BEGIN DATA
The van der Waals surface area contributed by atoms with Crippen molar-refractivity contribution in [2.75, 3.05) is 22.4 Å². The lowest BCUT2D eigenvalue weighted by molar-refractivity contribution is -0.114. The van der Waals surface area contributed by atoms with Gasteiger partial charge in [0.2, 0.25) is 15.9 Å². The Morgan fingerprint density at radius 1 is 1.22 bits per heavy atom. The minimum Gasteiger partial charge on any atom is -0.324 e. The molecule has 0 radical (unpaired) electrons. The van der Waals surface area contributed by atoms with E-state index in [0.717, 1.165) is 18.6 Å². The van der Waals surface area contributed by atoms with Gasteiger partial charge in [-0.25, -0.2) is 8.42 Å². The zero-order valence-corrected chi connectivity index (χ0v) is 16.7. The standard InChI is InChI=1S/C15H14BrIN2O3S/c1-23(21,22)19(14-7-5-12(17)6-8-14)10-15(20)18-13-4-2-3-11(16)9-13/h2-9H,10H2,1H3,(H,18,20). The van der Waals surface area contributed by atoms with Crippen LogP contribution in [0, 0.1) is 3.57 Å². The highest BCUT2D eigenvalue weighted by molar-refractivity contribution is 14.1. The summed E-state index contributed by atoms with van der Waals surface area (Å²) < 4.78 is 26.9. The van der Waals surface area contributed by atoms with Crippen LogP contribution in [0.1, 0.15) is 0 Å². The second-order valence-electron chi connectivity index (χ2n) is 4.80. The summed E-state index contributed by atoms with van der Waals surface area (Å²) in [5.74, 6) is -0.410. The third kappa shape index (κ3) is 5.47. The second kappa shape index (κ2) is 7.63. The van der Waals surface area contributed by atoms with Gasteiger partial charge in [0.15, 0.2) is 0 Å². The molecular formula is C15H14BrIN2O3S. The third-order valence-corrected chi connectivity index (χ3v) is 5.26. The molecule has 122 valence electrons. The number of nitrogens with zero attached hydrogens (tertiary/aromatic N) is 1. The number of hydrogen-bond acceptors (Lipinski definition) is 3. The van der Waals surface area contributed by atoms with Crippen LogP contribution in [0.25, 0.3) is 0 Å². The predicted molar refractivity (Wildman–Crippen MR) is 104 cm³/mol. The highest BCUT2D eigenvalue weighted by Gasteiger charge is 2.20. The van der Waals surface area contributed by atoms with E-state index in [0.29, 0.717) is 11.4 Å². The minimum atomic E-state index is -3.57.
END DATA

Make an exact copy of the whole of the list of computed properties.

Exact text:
The van der Waals surface area contributed by atoms with Crippen molar-refractivity contribution in [2.75, 3.05) is 22.4 Å². The lowest BCUT2D eigenvalue weighted by molar-refractivity contribution is -0.114. The van der Waals surface area contributed by atoms with Gasteiger partial charge in [0.2, 0.25) is 15.9 Å². The Morgan fingerprint density at radius 1 is 1.22 bits per heavy atom. The minimum Gasteiger partial charge on any atom is -0.324 e. The molecule has 0 radical (unpaired) electrons. The van der Waals surface area contributed by atoms with E-state index in [0.717, 1.165) is 18.6 Å². The van der Waals surface area contributed by atoms with Gasteiger partial charge in [-0.25, -0.2) is 8.42 Å². The zero-order valence-corrected chi connectivity index (χ0v) is 16.7. The standard InChI is InChI=1S/C15H14BrIN2O3S/c1-23(21,22)19(14-7-5-12(17)6-8-14)10-15(20)18-13-4-2-3-11(16)9-13/h2-9H,10H2,1H3,(H,18,20). The van der Waals surface area contributed by atoms with Crippen LogP contribution in [0, 0.1) is 3.57 Å². The highest BCUT2D eigenvalue weighted by molar-refractivity contribution is 14.1. The summed E-state index contributed by atoms with van der Waals surface area (Å²) < 4.78 is 26.9. The van der Waals surface area contributed by atoms with Crippen LogP contribution in [0.1, 0.15) is 0 Å². The second-order valence-electron chi connectivity index (χ2n) is 4.80. The summed E-state index contributed by atoms with van der Waals surface area (Å²) in [5.74, 6) is -0.410. The third kappa shape index (κ3) is 5.47. The second kappa shape index (κ2) is 7.63. The van der Waals surface area contributed by atoms with Gasteiger partial charge in [0.15, 0.2) is 0 Å². The molecular formula is C15H14BrIN2O3S. The third-order valence-corrected chi connectivity index (χ3v) is 5.26. The molecule has 122 valence electrons. The number of nitrogens with zero attached hydrogens (tertiary/aromatic N) is 1. The number of hydrogen-bond acceptors (Lipinski definition) is 3. The van der Waals surface area contributed by atoms with Crippen LogP contribution in [0.25, 0.3) is 0 Å². The predicted molar refractivity (Wildman–Crippen MR) is 104 cm³/mol. The highest BCUT2D eigenvalue weighted by Gasteiger charge is 2.20. The van der Waals surface area contributed by atoms with E-state index in [0.29, 0.717) is 11.4 Å². The minimum atomic E-state index is -3.57.